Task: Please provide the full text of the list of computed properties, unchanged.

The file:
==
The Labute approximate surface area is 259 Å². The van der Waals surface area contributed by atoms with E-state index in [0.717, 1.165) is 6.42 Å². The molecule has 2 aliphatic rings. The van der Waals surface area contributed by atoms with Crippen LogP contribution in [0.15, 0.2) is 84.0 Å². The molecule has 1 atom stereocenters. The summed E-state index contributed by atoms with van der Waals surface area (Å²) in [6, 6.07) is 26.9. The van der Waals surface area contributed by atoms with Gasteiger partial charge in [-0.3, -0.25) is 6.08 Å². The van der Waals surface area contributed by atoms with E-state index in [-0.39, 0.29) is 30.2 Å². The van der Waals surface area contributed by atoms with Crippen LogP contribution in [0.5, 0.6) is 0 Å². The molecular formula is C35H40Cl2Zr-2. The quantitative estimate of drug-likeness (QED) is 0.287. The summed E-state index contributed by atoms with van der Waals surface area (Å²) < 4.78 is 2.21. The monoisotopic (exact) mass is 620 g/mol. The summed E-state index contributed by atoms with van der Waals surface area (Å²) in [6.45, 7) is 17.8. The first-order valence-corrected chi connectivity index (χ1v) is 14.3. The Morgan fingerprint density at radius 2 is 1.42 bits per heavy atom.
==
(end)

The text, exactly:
The Labute approximate surface area is 259 Å². The van der Waals surface area contributed by atoms with E-state index in [0.717, 1.165) is 6.42 Å². The molecule has 2 aliphatic rings. The van der Waals surface area contributed by atoms with Crippen LogP contribution in [0.15, 0.2) is 84.0 Å². The molecule has 1 atom stereocenters. The summed E-state index contributed by atoms with van der Waals surface area (Å²) in [6, 6.07) is 26.9. The van der Waals surface area contributed by atoms with Gasteiger partial charge in [-0.3, -0.25) is 6.08 Å². The van der Waals surface area contributed by atoms with E-state index in [-0.39, 0.29) is 30.2 Å². The van der Waals surface area contributed by atoms with Crippen LogP contribution in [0.5, 0.6) is 0 Å². The molecular formula is C35H40Cl2Zr-2. The quantitative estimate of drug-likeness (QED) is 0.287. The summed E-state index contributed by atoms with van der Waals surface area (Å²) < 4.78 is 2.21. The monoisotopic (exact) mass is 620 g/mol. The summed E-state index contributed by atoms with van der Waals surface area (Å²) in [6.45, 7) is 17.8. The first-order valence-corrected chi connectivity index (χ1v) is 14.3. The Morgan fingerprint density at radius 2 is 1.42 bits per heavy atom.